He imagined that flavor was bourbon as he headed for the bartender. He took in the place without looking around. It was a cultivated instinct. Observation was an important tool for private investigators, and since a career with the Rockettes hadn’t worked out, he had gotten very good at being a P.I.
And this is completely insane, his little voice reminded him.
Hey, he thought, insane is what I do.
Tapz was a little hole in the wall on the west side, six blocks up from the docks. There were a dozen or so warehouses, streets that would do a ghost town proud, and an army of rusting cranes. The economic downturn had hit this town hard. He wondered if everyone was in here to toast the good times of backbreaking work and lousy hours. It was as blue collar as a bar could get, and as cheerful as a tax audit.
So why, his little voice asked, is HE in here?
Dan kept one eye on his mark, not daring to relax for a second. He kept his back to the room and his eyes on the big mirror. The guy was big and beefy, with straw blond hair and a heavy duster jacket.
Well, Dan offered, armed robbery is technically a blue collar job. He adjusted the sleeve of his flannel shirt. Flannel and jeans had been a good call. It was apparently the unofficial dress code. The place was like a sea of corduroy.
He was the youngest person here by a good twenty years. He took a seat on the stool. There was no cushion, and the wood was cold.
His steel toed boot scraped the sawdust on the floor. Between the boots and the weighted gloves he had on, he figured that his chances of getting out alive were 50/50.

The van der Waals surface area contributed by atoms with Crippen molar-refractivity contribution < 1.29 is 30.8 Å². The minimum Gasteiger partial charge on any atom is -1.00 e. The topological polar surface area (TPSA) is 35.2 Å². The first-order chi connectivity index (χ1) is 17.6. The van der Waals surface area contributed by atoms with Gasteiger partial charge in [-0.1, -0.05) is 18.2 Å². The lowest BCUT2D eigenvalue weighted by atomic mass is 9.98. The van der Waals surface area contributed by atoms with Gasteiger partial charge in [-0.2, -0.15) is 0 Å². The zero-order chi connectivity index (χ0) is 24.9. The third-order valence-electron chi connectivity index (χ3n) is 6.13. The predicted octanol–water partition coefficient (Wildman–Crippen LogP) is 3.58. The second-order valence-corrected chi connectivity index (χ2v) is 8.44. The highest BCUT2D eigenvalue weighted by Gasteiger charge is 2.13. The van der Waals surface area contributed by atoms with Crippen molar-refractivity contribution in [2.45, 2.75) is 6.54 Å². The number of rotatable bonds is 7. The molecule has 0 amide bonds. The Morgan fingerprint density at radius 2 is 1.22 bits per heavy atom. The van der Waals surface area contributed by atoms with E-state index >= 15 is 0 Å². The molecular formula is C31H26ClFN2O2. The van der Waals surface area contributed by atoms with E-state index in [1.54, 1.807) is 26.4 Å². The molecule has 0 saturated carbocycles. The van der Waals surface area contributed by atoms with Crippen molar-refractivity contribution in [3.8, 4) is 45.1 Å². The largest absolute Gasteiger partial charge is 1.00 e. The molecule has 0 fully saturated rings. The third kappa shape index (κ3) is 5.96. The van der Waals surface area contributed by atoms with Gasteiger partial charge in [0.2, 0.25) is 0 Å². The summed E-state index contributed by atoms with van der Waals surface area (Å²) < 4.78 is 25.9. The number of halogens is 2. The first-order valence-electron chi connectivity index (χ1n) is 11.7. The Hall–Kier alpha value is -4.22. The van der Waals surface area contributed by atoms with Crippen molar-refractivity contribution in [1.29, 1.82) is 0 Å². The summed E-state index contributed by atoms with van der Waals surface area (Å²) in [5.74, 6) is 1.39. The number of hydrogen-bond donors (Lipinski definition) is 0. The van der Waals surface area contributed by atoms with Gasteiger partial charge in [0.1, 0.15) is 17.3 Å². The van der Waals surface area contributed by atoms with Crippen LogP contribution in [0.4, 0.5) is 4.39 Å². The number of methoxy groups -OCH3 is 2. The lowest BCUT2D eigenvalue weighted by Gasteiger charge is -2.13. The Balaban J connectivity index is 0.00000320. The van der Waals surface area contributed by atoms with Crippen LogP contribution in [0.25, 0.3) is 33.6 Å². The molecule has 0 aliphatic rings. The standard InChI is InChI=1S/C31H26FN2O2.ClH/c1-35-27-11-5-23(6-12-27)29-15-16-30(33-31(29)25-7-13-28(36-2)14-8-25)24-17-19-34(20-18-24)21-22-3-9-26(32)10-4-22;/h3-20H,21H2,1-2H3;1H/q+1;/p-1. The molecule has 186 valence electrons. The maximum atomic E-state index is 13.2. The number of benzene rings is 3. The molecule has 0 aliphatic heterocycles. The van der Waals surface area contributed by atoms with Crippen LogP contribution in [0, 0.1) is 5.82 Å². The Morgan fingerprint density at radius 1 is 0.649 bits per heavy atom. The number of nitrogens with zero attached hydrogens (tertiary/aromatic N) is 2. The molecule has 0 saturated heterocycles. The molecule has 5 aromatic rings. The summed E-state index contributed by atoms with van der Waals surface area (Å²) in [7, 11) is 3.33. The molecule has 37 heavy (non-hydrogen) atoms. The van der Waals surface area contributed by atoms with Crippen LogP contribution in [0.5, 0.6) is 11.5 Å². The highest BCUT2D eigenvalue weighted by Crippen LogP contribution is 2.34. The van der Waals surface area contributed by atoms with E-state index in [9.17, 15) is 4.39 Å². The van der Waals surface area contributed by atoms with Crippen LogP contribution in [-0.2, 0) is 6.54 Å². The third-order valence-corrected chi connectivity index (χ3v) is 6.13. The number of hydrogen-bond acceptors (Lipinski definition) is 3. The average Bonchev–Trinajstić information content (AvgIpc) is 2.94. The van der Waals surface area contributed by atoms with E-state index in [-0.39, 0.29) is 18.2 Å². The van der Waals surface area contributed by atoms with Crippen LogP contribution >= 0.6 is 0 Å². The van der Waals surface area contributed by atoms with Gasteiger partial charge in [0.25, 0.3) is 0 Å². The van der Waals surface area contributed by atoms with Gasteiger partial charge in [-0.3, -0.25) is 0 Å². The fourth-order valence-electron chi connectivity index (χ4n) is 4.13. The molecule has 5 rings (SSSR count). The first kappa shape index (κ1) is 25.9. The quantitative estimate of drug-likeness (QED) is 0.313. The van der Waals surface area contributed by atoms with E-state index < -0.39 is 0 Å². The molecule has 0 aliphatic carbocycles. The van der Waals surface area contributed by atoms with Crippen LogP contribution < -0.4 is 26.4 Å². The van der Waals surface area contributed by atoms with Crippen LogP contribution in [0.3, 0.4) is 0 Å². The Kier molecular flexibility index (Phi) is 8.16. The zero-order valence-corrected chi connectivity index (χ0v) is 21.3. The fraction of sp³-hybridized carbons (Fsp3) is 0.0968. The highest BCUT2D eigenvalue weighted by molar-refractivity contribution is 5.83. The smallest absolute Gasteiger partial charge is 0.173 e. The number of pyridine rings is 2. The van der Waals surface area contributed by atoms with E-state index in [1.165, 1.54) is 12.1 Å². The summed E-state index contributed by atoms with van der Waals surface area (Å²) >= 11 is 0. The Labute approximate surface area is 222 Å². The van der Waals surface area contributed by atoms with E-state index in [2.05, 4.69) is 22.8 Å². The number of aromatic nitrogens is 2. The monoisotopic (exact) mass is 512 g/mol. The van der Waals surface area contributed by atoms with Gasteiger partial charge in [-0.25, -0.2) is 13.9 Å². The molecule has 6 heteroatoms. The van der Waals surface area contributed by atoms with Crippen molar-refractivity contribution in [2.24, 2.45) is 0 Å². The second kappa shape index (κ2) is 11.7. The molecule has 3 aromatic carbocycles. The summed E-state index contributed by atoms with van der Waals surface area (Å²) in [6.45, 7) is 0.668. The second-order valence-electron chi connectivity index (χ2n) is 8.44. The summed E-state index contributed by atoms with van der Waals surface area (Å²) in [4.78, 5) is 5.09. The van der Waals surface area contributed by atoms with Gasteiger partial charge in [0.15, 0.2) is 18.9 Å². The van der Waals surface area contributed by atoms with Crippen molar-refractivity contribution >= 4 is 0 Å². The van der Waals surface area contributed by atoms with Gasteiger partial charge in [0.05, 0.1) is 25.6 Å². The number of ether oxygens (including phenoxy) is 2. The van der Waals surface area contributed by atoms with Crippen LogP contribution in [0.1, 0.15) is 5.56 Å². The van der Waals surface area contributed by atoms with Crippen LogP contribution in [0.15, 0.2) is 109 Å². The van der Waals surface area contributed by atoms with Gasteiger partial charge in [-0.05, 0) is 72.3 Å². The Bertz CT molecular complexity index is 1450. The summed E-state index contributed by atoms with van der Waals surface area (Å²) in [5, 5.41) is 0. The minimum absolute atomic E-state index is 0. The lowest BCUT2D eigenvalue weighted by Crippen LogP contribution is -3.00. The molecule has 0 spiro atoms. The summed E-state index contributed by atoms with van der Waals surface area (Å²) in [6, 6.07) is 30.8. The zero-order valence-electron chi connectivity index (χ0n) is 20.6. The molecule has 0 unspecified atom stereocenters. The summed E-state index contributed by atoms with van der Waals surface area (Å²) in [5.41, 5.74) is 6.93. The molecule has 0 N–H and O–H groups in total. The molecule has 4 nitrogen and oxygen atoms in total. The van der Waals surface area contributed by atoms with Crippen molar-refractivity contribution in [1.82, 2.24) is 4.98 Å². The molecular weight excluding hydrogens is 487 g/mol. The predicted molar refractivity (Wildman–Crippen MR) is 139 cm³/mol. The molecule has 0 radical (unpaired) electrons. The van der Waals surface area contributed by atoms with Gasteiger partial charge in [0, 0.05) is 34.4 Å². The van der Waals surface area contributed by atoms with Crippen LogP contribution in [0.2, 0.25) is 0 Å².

He looked down the bar at his target.
The man called Tex was still nursing his beer. His real name was Mortimer Hasselberg, though no one dared call him that. As far as Dan knew, Mama Hasselberg was the only one who called him Mortimer.
was big, beefy, and dangerous. Tex
The big man normally stuck to armed robbery, and always carried twin pearl handled six-shooters. It was the pistols that had earned him his nickname. That and the ten-gallon hat he always wore. The hat was on the bar and the gold braiding around the brim glittered in the bar’s bright lights.
The lights also showcased Mortimer’s receding hairline, the forehead gleaming. The man’s face was flush, sweat turning his blond hair black. His shoulders were drooping. Tex had obviously been here a while.
Dan breathed a sigh of relief. Drunks were easier to handle, especially if it came down to a fight. Drunks could be vicious, but they were also stupid. And he didn’t plan on fighting fair."
Jay Mims lives about two miles past nowhere, after you turn off the paved road. When he's not catching up on episodes of Scarecrow and Mrs. King he writes, mainly to stave off boredom. In addition to somewhat eclectic tastes in television and movies, Jay reads voraciously.
He enjoys compelling stories with strong characters, and will gladly read anything from comic books to Steam Punk, Harlequin romance to Kenneth C. Davis' fantastic history books. Jay enjoys long walks through the countryside, laughing with friends, and learning to draw something better than stick figures.
His dearest ambition is to personally thank Janet Evanovich for proving that fast talking characters can be charming and goofy simultaneously.
You can purchase his books at: Smashwords / Amazon US / Barnes & Noble Stalker Links: Facebook / Goodreads